Simulating Turbulent Mixing in the Abyssal Waters of the Equatorial Pacific Ocean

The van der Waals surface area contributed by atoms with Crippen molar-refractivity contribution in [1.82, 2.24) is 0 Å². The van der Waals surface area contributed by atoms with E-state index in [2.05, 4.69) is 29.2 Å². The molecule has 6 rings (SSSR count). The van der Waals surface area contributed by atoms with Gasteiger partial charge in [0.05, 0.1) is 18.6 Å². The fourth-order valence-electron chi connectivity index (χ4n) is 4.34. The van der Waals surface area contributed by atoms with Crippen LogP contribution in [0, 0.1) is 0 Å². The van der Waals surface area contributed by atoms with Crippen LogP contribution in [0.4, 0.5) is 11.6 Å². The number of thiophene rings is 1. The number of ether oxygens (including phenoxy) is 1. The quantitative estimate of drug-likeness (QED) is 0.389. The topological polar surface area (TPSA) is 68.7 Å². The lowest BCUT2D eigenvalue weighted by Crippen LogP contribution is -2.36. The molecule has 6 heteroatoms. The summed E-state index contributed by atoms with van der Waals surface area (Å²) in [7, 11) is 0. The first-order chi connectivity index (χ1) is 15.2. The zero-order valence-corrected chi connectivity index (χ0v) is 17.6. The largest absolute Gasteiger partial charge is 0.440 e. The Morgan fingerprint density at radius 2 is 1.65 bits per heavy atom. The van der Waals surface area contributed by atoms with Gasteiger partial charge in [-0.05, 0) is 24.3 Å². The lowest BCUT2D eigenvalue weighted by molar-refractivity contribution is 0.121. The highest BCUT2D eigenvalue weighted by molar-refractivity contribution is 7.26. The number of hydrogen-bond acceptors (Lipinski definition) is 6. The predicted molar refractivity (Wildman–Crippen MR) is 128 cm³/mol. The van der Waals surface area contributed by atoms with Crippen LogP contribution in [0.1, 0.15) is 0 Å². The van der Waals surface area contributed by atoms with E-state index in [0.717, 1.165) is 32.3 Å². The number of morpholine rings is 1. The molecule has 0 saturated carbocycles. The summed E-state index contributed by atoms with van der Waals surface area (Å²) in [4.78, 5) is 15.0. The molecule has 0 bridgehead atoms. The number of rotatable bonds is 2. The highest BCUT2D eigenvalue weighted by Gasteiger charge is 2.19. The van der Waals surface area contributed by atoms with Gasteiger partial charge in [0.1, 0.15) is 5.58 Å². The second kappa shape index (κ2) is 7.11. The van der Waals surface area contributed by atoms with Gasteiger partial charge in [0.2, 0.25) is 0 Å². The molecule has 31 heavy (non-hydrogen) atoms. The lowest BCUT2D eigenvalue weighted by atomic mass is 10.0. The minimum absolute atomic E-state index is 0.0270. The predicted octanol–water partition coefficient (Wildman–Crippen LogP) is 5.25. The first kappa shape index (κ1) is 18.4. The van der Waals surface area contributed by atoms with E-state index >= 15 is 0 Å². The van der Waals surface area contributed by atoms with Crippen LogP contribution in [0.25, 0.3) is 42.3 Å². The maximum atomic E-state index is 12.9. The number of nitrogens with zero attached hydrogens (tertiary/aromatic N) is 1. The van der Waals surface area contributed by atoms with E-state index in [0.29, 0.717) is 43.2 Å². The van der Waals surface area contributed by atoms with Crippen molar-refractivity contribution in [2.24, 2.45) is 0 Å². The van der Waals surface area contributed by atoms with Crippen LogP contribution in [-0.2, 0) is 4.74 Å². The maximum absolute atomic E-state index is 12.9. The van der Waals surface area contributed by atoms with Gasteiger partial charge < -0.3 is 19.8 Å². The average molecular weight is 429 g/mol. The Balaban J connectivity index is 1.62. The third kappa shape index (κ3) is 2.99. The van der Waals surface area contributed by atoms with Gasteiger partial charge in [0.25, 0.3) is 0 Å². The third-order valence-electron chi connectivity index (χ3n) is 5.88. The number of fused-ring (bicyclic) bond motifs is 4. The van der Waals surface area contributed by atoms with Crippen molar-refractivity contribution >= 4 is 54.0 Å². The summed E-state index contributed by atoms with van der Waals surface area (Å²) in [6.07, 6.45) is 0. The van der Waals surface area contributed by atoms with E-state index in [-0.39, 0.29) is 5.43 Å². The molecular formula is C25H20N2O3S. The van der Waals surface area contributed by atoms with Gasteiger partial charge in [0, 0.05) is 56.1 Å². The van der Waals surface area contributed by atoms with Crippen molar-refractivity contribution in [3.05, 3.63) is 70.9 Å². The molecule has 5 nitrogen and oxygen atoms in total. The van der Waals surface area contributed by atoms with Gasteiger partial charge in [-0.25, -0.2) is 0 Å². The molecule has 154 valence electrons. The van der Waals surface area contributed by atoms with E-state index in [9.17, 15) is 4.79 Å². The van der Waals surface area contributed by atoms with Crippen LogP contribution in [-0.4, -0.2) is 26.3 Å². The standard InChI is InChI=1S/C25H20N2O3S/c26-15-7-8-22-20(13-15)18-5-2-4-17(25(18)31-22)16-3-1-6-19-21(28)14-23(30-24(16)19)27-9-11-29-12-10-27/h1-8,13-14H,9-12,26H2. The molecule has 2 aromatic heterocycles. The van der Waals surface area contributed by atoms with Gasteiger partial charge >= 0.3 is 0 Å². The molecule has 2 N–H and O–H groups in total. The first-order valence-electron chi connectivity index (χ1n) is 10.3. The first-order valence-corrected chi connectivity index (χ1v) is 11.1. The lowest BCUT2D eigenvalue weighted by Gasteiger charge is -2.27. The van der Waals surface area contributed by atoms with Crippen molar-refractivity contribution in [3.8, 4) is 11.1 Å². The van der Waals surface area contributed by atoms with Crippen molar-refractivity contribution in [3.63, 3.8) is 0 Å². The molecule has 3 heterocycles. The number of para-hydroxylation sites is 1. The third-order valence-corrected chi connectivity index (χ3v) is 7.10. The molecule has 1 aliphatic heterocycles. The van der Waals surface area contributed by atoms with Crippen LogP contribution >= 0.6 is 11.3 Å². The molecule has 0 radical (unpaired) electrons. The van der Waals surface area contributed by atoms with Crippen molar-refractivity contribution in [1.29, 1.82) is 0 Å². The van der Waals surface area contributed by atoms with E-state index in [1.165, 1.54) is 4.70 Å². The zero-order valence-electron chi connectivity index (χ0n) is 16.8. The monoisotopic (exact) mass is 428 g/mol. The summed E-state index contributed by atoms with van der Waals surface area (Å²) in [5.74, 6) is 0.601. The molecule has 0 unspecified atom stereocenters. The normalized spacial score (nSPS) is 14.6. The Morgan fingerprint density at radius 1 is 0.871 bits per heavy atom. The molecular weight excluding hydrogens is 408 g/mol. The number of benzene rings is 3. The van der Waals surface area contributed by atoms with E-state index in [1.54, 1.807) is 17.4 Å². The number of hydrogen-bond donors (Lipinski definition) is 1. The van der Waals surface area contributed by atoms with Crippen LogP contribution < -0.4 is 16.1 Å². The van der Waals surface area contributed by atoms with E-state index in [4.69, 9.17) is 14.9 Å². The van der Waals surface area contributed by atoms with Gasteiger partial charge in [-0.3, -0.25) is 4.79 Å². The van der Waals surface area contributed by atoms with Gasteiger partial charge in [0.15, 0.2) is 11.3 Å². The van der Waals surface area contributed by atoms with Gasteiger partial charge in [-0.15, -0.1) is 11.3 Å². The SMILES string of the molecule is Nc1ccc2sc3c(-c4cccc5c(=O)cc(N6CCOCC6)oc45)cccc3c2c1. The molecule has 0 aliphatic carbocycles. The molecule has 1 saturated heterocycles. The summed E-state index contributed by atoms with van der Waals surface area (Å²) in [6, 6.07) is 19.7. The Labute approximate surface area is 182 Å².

Since the Industrial Revolution, nearly 90% of the excess heat trapped by greenhouse gasses and around half of the carbon released by humans have entered the ocean. Knowing where and for how long this heat and carbon is stored in the ocean is critical for predicting climate variability, and is strongly shaped by the ocean’s abyssal circulation. A key branch of this circulation upwells water from the deep equatorial Pacific and is driven by turbulent mixing. However, the source of this turbulence is not well understood. We hypothesize that the turbulence is generated by a type of wave found in the equatorial oceans that breaks upon reflection off the sea-floor after propagating downwards from the surface. The hypothesis is supported by a scant few observations of deep mixing in the equatorial Pacific, however questions remain regarding the strength and spatial extent of the mixing and its impact on the large-scale circulation and hence climate. This collaborative project brings together oceanographers from Stanford University and the Université de Bretagne Occidentale to address these questions by simulating the turbulent mixing in the deep Pacific using a state-of-the-art computer model capable of capturing the physics of the waves, circulation, and mixing.